Glock-19 would have been a god send, although firearms prohibited in UK, however I did develop a system (or strategy) in unlikely event same situation happened again, funny thing, it did happen again, around a year later, I was walking over to the yard and heard screams, it was my partner and litter brother to dog that attacked me was locked on his wrist, shaking fck out of him, shame because they was fairly talented dogs, but couldn't even condition them they was so high strung, bad genetics hidden inside hung pedigrees IMO.
     
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  15. slim12

    slim12 Super Moderator Staff Member

    It happens. Mine was a Boyles/Mayday/RBK type cross. I saw some signs, recognized them for what they were and thought I could still get from Point A to Point B with this dog. Hew was showing to be a really good dog.

    He placed his mouth on me with a growl and I crowned him on the head with a feed scoop. He walked away and his thoughts passed. The next night he did the same but with some pressure and a more threatening growl. Again I popped him on the head with the feed scoop and he lost that track of thinking. The next night he met me at the end of the chain and let me knew he thought he owned that particular parcel of land. He snapped and had ill willed intentions.

    Luckily I never got bit or injured by this one nor any other bulldog I have owned.

    I could only imagine the pain in some of these bite stories.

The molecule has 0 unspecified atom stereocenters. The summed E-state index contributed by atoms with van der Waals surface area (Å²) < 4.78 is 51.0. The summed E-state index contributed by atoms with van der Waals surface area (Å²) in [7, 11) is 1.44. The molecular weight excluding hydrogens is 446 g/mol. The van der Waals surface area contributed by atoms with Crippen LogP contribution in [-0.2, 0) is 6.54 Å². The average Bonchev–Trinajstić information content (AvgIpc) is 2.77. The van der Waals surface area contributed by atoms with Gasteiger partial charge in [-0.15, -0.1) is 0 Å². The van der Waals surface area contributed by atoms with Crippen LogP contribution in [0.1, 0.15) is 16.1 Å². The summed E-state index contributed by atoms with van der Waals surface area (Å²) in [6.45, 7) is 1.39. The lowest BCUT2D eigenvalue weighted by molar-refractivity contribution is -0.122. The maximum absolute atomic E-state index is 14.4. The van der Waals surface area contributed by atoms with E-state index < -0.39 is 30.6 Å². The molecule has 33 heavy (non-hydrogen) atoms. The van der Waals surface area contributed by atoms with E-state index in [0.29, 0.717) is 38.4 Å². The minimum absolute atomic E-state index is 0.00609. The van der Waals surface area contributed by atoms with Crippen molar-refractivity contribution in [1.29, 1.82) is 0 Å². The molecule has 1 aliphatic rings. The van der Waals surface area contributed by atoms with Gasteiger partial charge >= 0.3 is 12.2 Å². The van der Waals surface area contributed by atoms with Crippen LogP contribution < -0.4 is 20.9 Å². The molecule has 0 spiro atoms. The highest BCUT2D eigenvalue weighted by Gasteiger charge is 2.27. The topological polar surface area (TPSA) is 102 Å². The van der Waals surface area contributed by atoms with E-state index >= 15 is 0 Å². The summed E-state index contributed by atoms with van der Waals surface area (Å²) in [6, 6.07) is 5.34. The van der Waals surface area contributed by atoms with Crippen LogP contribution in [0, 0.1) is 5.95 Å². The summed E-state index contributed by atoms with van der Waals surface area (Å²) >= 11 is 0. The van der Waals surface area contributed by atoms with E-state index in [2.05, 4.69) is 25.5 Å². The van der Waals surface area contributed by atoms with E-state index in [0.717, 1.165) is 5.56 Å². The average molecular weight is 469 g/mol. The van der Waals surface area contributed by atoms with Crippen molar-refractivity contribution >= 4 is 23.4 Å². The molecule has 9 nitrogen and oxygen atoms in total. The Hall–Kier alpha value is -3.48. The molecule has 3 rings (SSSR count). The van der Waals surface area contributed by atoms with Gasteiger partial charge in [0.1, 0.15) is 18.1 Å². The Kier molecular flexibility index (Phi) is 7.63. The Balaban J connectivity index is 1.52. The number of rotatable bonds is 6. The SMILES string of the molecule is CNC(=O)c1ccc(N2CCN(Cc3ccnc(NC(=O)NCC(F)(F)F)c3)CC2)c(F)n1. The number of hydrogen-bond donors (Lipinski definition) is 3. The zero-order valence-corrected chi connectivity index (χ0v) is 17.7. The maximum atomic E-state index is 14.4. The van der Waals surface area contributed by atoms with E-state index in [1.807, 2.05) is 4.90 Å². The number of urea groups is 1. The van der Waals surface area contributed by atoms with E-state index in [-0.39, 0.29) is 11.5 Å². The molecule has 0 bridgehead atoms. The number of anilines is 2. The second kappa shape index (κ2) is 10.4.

S
     
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  16. FrozenEli

    FrozenEli Premium Member Premium Member

    That was a sign as well!
     
  17. GK1

    GK1 Big Dog

    The way some of these harrowing stories read, seems those particular dogs somehow transitioned from defense (of personal turf/booty) to prey drive - since the human victims were apparently caught off guard initially, then tried to get away, avoid injury etc., similar behavior to a prey animal.

    A dog (without specific training nor the genetics to express) which will on its own (and especially off his turf) target a threatening human who demonstrates a physical and psychological willingness to retaliate head-on, fight and hurt the dog, is not common.
     
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  18. oldguy

    oldguy CH Dog

    IMO the pain (at the time) almost bearable, it's like the worst beating you ever took as a youngster fighting over girls, or bumping into wrong fella when you're drunk and acting tough, but for me it was realisation I was in the yard on my own, so if I'd taken that dog off chain to flirt, or walk him when he decided to turn on me, and if his opportunity of driving into me wasn't restricted by his chain being fully extended, then I'm thinking it could have been lights out for me.. Even today the inside of my left thigh muscle is all mashed up and dented around area of scars that bastard left on me.. The entire grizzly episode maybe only lasted 5 minutes, but felt like a life time, and I never criticize any bulldog since there's no man alive could take the adversity them dogs endure (and enjoy) while out hunting in the woods, I just respect them so much!
     
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  19. brindle

    brindle Big Dog

    I agree, there are always signs, some more subtle than others.

    And with pets, it used to be that biting dogs were put down and not adopted out. Now with the "no kill" mentality, they hide a dog's bite history which does no good for anyone. Take a look at this news story, that dog should have been PTS --

    https://www.citywatchla.com/index.p...cks-victim-hospitalized-in-critical-condition

    The victim lost her arms all because this dog, which was turned in for severely biting a jogger, was adopted out with no mention of his previous history. Pretty sad. These type shelters/rescues value a dog's life over a humans.
     
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  20. FrozenEli

    FrozenEli Premium Member Premium Member

    Ben post Kil Em' All by Metallica.